1. New and compatible products can be developed which complement but do not compete with the original product.  (a good example would be Maglite flashlights which first introduced their “Mini-Maglite” flashlight and then went on to build a whole line of personal and professional flashlights, none of which competed with the original product).  Many companies have underestimated the harmful consequences of simply mentioning a new upcoming line extension, which competed with the original product, only to find the sales of the original product collapsed overnight. (A good example is Osborne computer, which announced they were going to be coming out with a “new generation” of computer while they were still manufacturing only the first version.  The first version quickly became known by consumers as the “old-style”.  Sales of the first version became nonexistent, since consumers wanted to wait for the “new style”, and since the company was not ready to produce the “new style” it was forced to go into bankruptcy).
  1.  New and varied uses can be developed which cause users to want or need more than one. (A good example is Arm & Hammer baking soda offering the same product as a refrigerator deodorant and recently as a dental hygiene product).
  1. The product can be made in different styles and price ranges to appeal to many different market segments. (A good example is the Dymo labelmaker.  This great product has been produced in all different styles and price ranges, from the inexpensive plastic version to the expensive chrome plated office equipment version).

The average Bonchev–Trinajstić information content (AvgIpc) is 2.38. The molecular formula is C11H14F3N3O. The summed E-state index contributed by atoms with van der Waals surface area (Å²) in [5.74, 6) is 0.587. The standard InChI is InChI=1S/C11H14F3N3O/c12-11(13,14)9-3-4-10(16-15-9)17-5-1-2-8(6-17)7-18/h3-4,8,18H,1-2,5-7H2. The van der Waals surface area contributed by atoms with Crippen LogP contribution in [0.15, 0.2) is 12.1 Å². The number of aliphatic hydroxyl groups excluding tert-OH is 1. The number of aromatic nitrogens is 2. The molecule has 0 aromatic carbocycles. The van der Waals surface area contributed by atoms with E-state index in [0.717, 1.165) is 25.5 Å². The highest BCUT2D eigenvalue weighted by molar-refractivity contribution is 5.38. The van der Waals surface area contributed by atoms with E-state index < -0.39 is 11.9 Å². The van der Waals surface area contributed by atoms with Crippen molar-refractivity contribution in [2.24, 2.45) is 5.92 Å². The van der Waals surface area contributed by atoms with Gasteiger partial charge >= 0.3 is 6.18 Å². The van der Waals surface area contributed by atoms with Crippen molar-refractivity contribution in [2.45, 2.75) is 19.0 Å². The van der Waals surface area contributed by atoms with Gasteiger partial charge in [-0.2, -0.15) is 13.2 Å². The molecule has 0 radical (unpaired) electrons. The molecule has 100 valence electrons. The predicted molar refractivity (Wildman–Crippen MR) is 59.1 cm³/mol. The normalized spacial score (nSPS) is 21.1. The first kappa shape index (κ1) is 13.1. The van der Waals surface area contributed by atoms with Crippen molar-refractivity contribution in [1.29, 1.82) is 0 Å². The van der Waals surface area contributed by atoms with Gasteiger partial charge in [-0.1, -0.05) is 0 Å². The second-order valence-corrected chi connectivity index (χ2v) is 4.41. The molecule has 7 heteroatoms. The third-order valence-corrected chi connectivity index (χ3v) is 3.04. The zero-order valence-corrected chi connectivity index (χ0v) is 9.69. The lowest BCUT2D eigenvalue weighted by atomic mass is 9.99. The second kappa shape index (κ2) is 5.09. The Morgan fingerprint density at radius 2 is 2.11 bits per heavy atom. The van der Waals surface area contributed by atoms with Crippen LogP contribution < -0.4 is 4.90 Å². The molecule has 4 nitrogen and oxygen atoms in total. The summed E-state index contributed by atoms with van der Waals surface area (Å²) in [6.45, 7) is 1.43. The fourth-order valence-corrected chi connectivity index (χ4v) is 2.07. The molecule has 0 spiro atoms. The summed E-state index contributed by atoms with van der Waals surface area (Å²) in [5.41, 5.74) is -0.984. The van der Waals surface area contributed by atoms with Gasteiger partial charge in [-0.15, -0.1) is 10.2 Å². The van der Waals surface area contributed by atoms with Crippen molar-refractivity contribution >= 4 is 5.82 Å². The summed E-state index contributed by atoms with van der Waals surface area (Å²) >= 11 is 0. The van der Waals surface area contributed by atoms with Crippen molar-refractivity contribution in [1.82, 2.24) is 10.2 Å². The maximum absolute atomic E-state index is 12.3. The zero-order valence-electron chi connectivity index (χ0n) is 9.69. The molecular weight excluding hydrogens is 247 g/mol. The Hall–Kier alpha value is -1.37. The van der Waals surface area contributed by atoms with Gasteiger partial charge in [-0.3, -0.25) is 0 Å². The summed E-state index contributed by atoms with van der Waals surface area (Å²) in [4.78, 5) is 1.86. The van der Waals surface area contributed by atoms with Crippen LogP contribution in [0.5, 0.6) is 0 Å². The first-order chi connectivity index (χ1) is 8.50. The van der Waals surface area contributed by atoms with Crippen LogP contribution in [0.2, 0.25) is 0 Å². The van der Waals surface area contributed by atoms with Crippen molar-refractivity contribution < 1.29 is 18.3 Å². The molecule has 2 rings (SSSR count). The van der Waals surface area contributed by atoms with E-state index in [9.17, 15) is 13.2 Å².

1. New end-users may be targeted after the first group is satisfied. (A good example is cellular phone sales people originally targeting the business executive, and now targeting mothers and homemakers)


The potential for adding new products, new uses and new users has a direct bearing on the dollar value of a new product.  A product which has limited potential for product line extensions or expansion is probably not a worthwhile candidate for the development of a new stand-alone business venture, but it may well prove to be a profitable line extension for an existing operation.

Individuals who find themselves in the position of having a product which appears to have good potential for success, but lacks any possibilities for the development of a product line, may be limited to selling the product through mail order or direct sales.  In the long run, they may be better off selling or licensing their product to a company which has the ability to fit the product into their existing lines, especially if the product will require a nationwide network of reps to insure proper distribution.